The problem isn't with passwords. The problem is with the 40 year old women in the office who use their kids names over and over with different numbers at the end of the password, and then write even that simple to remember password down at their desk. The problem is with an HR department that doesn't care if IT policies are enforced, and management that doesn't care if HR isn't doing their job.

      If IT keeps warning, they're told to stop worrying. If something happens, IT is blamed. These morons (leaders) need to figure out that IT isn't something that helps them do business. Their business runs on IT. Without it, they have no business.

      • by ImTwoSlick ( 723185 ) on Monday May 24, 2004 @10:20AM (#9237513)
        The real problem is the forced password changes every 90 days (for me), and the half-dozen (at least) passwords I have to change every time. Thank God my IT doesn't check for reused passwords, or I'd have to resort to writing them all down, or picking insecure sequences.
      • by Gorbag ( 176668 ) on Monday May 24, 2004 @10:21AM (#9237521)
        Random passwords, password aging, etc. are indeed the problem. The human element is a constant, and humans aren't that good (these days) at memorization. So all you are doing by assigning a random password and/or aging, is making it more likely (bordering on certainty) the password is going to get written down and sticky taped to the monitor.

        Catchphrases are far easier to remember, and simple mapping of words to punctuation symbols and numbers can go a long way to personalizing even a catchphrase. IT should train appropriate passwords, and run crack to catch problems.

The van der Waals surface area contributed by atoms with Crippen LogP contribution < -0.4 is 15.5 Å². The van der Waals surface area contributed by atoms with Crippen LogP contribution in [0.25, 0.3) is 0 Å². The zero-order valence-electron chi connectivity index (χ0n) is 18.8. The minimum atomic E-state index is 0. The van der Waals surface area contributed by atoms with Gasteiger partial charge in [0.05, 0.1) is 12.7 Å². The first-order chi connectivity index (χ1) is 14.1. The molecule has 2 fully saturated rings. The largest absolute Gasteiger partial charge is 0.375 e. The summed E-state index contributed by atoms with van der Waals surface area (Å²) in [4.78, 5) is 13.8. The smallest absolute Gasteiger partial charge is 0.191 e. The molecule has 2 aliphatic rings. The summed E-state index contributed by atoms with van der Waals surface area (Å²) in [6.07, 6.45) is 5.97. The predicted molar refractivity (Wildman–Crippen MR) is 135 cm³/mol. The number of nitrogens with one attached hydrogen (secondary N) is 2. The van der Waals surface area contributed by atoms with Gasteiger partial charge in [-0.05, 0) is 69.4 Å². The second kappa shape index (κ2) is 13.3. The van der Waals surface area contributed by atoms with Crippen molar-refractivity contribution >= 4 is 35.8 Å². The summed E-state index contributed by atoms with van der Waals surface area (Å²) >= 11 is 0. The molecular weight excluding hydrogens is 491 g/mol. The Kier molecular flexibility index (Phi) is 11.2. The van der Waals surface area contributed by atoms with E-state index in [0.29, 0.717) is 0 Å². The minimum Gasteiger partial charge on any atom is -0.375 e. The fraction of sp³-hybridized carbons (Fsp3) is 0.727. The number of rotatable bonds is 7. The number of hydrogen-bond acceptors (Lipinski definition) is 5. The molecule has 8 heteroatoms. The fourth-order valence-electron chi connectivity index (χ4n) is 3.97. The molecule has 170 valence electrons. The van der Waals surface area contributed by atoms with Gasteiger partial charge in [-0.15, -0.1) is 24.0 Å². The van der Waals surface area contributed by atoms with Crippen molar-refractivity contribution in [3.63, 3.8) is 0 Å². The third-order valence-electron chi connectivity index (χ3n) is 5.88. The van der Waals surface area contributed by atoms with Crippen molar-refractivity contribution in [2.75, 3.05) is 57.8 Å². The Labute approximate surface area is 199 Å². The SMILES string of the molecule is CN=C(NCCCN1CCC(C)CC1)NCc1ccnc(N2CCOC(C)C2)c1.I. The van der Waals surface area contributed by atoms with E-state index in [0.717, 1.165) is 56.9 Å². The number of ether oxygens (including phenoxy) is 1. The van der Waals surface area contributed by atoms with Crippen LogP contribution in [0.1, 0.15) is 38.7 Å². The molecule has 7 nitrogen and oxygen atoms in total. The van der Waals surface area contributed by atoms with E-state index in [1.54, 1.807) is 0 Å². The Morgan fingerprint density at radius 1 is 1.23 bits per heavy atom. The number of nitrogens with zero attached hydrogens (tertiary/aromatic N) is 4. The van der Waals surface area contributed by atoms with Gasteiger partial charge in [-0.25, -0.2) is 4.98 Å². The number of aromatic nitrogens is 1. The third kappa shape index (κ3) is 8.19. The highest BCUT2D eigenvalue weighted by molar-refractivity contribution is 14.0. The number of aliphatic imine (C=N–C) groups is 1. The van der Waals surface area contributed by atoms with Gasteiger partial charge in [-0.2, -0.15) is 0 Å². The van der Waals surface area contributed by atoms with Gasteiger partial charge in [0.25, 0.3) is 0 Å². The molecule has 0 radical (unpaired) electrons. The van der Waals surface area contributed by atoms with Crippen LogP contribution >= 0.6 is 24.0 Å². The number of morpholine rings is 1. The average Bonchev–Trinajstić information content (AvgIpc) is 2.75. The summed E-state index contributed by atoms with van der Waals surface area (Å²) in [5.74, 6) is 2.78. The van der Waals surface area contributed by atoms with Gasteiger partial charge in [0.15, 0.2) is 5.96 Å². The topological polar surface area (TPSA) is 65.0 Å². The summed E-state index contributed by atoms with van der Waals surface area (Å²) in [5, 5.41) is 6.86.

• by hal2814 ( 725639 ) on Monday May 24, 2004 @10:23AM (#9237540)
        One of our computer systems requires changing passwords regularly. The people at our office have tendency to write down a list of as few unique passwords as they must provide and "hide" this list either under their mouse pad and taped to their monitor. Some even have an arrow pointing to the current password. I feel much safer about the security of our other system that doesn't enforce changing passwords. At least then the hacker must look at a family album to determine the password instead of just looking under the mouse pad.
      • by Bronster ( 13157 ) <slashdot@brong.net> on Monday May 24, 2004 @10:25AM (#9237558) Homepage
        If IT keeps warning, they're told to stop worrying. If something happens, IT is blamed. These morons (leaders) need to figure out that IT isn't something that helps them do business. Their business runs on IT. Without it, they have no business.

        Actually, you're wrong. It's people that the business runs on in almost all cases. IT is a tool that makes people so much more efficient that processes now assume that it's available and most of those people don't know how to function without it (and more to the point the information they need to operate is stored in it rather than kept in folders on their desk where they could get at it).

        A design where authentication is centralised to a secure enough server and that authentication attempts are throttled so that guessing attacks are restricted means that you don't _need_ such a draconian password policy. My work uses RSA SecureID for all logins from outside the corporate intranet. Within the intranet we're a little soft and squishy, but that's considered a lower cost than the cost of having to tell people their passwords all the time. And yes, we do have password policies, but they're not insanely complex.
      • The problem isn't with passwords. The problem is with the 40 year old women in the office who use their kids names over and over with different numbers at the end of the password

        (Why the slam on 40 year olds?)

        Anyway. The problem is with passwords--the fact that you're forcing someone who really doesn't want to and shouldn't be made to into picking a password. You should just randomly assign one, give it to the person, and tell them that this is THEIR password until it gets compromised.